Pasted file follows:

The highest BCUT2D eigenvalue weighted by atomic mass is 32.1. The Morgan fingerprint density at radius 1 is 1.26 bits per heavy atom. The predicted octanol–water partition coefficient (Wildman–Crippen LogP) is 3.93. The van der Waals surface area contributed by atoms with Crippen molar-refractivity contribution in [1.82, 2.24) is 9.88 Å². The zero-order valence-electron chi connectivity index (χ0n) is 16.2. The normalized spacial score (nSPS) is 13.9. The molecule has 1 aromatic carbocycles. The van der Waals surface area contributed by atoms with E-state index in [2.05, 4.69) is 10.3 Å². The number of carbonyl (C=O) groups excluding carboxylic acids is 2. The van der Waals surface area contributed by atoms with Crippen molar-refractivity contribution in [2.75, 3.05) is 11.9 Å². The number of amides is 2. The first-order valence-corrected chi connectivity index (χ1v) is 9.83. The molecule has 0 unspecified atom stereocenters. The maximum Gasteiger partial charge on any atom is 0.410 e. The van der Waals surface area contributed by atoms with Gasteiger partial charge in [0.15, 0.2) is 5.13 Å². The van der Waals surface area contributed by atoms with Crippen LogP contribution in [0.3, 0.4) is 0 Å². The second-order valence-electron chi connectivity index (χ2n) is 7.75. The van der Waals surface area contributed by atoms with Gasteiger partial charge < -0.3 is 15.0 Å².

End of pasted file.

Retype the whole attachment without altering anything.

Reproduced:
The highest BCUT2D eigenvalue weighted by atomic mass is 32.1. The Morgan fingerprint density at radius 1 is 1.26 bits per heavy atom. The predicted octanol–water partition coefficient (Wildman–Crippen LogP) is 3.93. The van der Waals surface area contributed by atoms with Crippen molar-refractivity contribution in [1.82, 2.24) is 9.88 Å². The zero-order valence-electron chi connectivity index (χ0n) is 16.2. The normalized spacial score (nSPS) is 13.9. The molecule has 1 aromatic carbocycles. The van der Waals surface area contributed by atoms with E-state index in [2.05, 4.69) is 10.3 Å². The number of carbonyl (C=O) groups excluding carboxylic acids is 2. The van der Waals surface area contributed by atoms with Crippen molar-refractivity contribution in [2.75, 3.05) is 11.9 Å². The number of amides is 2. The first-order valence-corrected chi connectivity index (χ1v) is 9.83. The molecule has 0 unspecified atom stereocenters. The maximum Gasteiger partial charge on any atom is 0.410 e. The van der Waals surface area contributed by atoms with Gasteiger partial charge in [0.15, 0.2) is 5.13 Å². The van der Waals surface area contributed by atoms with Crippen LogP contribution in [0.3, 0.4) is 0 Å². The second-order valence-electron chi connectivity index (χ2n) is 7.75. The van der Waals surface area contributed by atoms with Gasteiger partial charge < -0.3 is 15.0 Å².